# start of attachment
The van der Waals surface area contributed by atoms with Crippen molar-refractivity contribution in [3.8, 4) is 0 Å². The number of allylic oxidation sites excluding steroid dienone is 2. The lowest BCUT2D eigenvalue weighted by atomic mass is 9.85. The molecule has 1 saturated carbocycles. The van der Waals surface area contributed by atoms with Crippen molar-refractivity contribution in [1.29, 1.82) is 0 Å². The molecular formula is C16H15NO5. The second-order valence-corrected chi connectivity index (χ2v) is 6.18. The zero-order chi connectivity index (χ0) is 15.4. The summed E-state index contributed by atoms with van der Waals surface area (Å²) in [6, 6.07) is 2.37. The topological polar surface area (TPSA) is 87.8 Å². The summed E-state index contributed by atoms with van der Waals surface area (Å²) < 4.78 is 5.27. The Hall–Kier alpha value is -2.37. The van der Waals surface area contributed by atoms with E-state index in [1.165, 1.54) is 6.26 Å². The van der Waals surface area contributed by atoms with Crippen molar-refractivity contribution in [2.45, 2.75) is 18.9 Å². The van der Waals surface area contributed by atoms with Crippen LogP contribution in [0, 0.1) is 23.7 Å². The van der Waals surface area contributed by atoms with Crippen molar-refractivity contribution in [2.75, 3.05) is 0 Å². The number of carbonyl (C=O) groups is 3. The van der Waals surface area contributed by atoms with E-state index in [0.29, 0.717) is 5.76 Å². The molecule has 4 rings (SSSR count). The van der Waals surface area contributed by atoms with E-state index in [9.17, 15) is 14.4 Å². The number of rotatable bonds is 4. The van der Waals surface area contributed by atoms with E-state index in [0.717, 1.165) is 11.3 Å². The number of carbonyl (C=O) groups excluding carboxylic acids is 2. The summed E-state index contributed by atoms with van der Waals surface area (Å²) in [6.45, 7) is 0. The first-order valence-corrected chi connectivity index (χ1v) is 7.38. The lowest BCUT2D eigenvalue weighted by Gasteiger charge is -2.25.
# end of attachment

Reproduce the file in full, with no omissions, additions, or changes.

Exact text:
The van der Waals surface area contributed by atoms with Crippen molar-refractivity contribution in [3.8, 4) is 0 Å². The number of allylic oxidation sites excluding steroid dienone is 2. The lowest BCUT2D eigenvalue weighted by atomic mass is 9.85. The molecule has 1 saturated carbocycles. The van der Waals surface area contributed by atoms with Crippen molar-refractivity contribution in [1.29, 1.82) is 0 Å². The molecular formula is C16H15NO5. The second-order valence-corrected chi connectivity index (χ2v) is 6.18. The zero-order chi connectivity index (χ0) is 15.4. The summed E-state index contributed by atoms with van der Waals surface area (Å²) in [6, 6.07) is 2.37. The topological polar surface area (TPSA) is 87.8 Å². The summed E-state index contributed by atoms with van der Waals surface area (Å²) < 4.78 is 5.27. The Hall–Kier alpha value is -2.37. The van der Waals surface area contributed by atoms with E-state index in [1.165, 1.54) is 6.26 Å². The van der Waals surface area contributed by atoms with Crippen molar-refractivity contribution in [2.45, 2.75) is 18.9 Å². The van der Waals surface area contributed by atoms with Crippen LogP contribution in [0, 0.1) is 23.7 Å². The van der Waals surface area contributed by atoms with Crippen molar-refractivity contribution in [2.75, 3.05) is 0 Å². The number of carbonyl (C=O) groups is 3. The van der Waals surface area contributed by atoms with E-state index in [0.29, 0.717) is 5.76 Å². The molecule has 4 rings (SSSR count). The van der Waals surface area contributed by atoms with E-state index in [9.17, 15) is 14.4 Å². The number of rotatable bonds is 4. The van der Waals surface area contributed by atoms with E-state index in [0.717, 1.165) is 11.3 Å². The number of carbonyl (C=O) groups excluding carboxylic acids is 2. The summed E-state index contributed by atoms with van der Waals surface area (Å²) in [6.45, 7) is 0. The first-order valence-corrected chi connectivity index (χ1v) is 7.38. The lowest BCUT2D eigenvalue weighted by Gasteiger charge is -2.25.